Layers of Life: “The Quality of Life” Controversies

quality script“…here’s to the magic of the stage and the beautiful impermanence of it all.” – Jane Anderson

Playwright Jane Anderson has lived many lives with her award-winning work, “The Quality of Life,” Intrepid Theatre Company’s Season Six opener which runs July 3 – Aug 2 at the Carlsbad Village Theatre. In addition to directing the play at the American Conservatory Theatre and the Geffen, she also helped mount a production at Arena Stage in Washington, DC, where she continued to “tear the second act apart and put it back together,” as she told Dramaturg Janine Sobeck. Why so much drama with this drama?

Perhaps the answer lies in the fact that Anderson’s writing digs deep into issues that most playwrights wouldn’t touch, while striking the perfect balance between the humanity and humor of it all. This is not an easy task to undertake, especially while navigating the specific tightropes that connect the characters in this play.


“The Vision Fire” (Photo by Richard Blair)

“The Quality of Life” was written in 2007 and inspired by Anderson’s friends who were dealing with a potentially terminal illness in their relationship. Also influential in the telling of this story is the 1995 Mount Vision Fire in Northern California that burned over 12,000 acres. Intertwined in this narrative are these themes of loss and grief, but also of the necessity of survival.

The story follows Ohio couple Dinah and Bill who travel to Northern California to visit Dinah’s cousin, Jeannette, and her husband, Neil. Dinah and Bill are still grieving the tragic loss of their daughter and hope to provide comfort to Jeannette and Neil who have recently lost their home to fire. Additionally, Neil has been diagnosed with terminal cancer. No sooner do Dinah and Bill land on the doorstep of the yurt that Neil and Jeannette have constructed on the property of their burnt out home, that they all begin to realize how vastly different their perspectives are on a variety of issues, including religion, the afterlife and medical marijuana.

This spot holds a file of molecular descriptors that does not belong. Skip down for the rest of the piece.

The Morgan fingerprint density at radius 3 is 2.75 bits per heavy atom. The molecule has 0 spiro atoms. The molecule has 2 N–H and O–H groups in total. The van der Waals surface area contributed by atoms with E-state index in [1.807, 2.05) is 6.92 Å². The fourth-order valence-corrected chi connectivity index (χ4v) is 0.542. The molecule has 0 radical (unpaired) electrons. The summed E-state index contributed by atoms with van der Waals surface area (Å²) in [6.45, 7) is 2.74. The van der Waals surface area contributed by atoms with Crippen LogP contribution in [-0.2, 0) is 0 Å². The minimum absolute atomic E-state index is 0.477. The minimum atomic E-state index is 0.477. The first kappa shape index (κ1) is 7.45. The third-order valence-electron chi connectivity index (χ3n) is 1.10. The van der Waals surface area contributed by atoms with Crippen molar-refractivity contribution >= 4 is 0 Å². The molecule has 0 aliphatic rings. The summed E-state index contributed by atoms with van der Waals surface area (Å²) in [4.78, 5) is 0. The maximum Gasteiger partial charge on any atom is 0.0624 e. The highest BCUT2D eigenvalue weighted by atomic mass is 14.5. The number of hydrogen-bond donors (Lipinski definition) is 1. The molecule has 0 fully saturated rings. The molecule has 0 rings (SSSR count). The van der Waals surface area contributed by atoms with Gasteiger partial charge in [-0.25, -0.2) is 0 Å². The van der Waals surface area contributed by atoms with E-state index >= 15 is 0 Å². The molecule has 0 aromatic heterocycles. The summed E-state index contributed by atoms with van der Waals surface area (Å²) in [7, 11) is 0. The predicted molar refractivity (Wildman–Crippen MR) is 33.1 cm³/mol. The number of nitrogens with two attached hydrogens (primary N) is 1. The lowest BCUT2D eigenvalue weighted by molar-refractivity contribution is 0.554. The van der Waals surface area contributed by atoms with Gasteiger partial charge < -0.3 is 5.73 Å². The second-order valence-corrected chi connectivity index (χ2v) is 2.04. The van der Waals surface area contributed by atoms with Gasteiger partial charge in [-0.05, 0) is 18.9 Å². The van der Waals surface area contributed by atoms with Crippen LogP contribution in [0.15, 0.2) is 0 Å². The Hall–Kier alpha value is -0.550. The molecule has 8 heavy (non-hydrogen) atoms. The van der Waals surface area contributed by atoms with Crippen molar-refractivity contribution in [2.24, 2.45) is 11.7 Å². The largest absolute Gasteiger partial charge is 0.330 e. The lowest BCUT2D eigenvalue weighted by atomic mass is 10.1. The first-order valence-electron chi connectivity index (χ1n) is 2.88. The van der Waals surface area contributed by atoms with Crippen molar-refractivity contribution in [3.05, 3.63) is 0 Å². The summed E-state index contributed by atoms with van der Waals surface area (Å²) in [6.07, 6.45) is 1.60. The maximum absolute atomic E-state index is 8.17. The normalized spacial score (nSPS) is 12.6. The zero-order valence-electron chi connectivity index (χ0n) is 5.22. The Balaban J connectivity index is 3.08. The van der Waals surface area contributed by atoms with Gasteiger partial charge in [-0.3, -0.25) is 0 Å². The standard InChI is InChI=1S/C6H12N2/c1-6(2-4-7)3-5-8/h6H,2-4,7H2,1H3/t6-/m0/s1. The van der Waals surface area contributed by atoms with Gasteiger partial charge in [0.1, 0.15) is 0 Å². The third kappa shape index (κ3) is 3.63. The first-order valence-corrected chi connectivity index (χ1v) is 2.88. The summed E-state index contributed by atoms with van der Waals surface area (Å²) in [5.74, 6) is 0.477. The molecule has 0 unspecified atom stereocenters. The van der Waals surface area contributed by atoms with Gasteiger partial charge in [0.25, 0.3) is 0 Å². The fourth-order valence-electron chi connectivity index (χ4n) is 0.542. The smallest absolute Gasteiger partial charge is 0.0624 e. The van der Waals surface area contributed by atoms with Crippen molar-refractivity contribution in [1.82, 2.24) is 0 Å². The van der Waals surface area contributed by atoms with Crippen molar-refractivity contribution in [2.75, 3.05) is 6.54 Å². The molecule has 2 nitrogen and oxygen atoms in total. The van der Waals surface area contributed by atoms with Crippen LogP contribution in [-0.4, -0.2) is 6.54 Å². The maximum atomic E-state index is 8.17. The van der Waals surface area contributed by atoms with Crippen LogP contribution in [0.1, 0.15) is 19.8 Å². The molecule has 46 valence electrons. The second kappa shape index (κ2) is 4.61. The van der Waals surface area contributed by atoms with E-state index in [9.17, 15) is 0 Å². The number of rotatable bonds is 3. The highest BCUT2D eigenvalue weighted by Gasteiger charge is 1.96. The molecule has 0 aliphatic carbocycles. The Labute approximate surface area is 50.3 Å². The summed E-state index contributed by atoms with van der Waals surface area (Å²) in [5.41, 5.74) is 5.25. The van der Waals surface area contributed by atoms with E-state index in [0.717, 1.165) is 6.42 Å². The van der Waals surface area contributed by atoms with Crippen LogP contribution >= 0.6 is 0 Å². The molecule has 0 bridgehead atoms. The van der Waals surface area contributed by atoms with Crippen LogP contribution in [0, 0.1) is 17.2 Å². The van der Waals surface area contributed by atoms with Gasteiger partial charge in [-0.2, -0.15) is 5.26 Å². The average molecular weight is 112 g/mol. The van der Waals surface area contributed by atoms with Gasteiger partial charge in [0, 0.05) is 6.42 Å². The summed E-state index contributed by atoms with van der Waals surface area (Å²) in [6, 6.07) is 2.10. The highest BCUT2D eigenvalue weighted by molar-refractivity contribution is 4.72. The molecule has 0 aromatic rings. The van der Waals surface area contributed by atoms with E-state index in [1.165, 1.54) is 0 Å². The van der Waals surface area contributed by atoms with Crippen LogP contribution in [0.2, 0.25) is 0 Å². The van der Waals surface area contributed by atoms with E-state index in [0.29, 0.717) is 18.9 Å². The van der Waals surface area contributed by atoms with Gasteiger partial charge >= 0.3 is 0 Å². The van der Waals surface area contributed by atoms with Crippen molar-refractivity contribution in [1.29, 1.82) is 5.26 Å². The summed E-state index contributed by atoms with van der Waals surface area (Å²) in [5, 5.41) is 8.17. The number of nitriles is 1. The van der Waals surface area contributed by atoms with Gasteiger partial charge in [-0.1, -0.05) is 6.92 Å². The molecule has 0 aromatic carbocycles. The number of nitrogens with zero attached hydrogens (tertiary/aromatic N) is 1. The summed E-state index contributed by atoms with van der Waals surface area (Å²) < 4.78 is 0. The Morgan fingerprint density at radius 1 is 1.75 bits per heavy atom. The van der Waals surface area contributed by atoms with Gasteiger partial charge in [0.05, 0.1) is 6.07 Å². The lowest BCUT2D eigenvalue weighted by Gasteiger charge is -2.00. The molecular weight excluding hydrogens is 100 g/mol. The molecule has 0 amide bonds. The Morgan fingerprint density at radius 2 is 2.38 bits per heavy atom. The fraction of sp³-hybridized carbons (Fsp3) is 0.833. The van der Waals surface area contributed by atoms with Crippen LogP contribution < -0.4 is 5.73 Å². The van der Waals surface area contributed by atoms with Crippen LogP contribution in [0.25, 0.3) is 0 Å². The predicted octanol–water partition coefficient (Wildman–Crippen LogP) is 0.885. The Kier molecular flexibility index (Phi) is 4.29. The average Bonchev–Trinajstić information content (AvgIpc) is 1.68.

cross“In times of darkness, as humans, we tend to gravitate towards hope and towards humor,” says Christy Yael-Cox, Producing Artistic Director of Intrepid and director of this production. “Watching the characters manage those extremes are what makes this play so captivating, as well as completely relatable.”

Bringing these characters to life is a master class cast of actors: Tom Stephenson and Maggie Carney will portray Bill and Dinah and DeAnna Driscoll and Jeffrey Jones will portray Jeannette and Neil.

Medical-Cannabis1While the emotional landscape of the writing is captivating enough for audiences, also interesting is that the range of topical issues addressed in the story are still as relevant today as they were when the play was written eight years ago:

End of Life Options. In dealing with his terminal cancer, Neil shares that he plans to end his own life before the cancer becomes too painful. This is understandably uncomfortable for Bill and Dinah to grasp, and audiences might be familiar with the recent events around Brittany Maynard, a brain cancer victim and Californian who moved to Oregon in order to take the same action. Before her death, Brittany worked to bring legal change to our state, so that patients with aggressive cancers may choose to end their lives with dignity. SB 128, the End of Life Option Act, has recently been passed in the California Senate.

Medical Marijuana. With the recent legalization of marijuana in certain states, and the prevalence of medical marijuana facilities in California and San Diego, this topic can be highly charged, especially when addressing issues of cancer treatments. Bill and Neil have very different perspectives on this issue that are discussed during the course of the play.

Grief. There is no textbook to coping with loss. The post-traumatic stress of losing a child or a spouse and grappling with how to continue after such darkness can be both difficult to navigate as well as overcome. Bill and Dinah want to connect as much as they want to stay isolated. Jeannette fears the future without Neil. Is it possible for these characters to see each other through the darkest of moments and into the light?

Intrepid plans to invite speakers on both sides of many of these issues for talkbacks after select performances of “The Quality of Life.” More information will be available on the website.

“The Quality of Life” by Jane Anderson opens July 5 at the Carlsbad Village Theatre, 2822 State Street. Tickets available here

The Quality of Life Page 2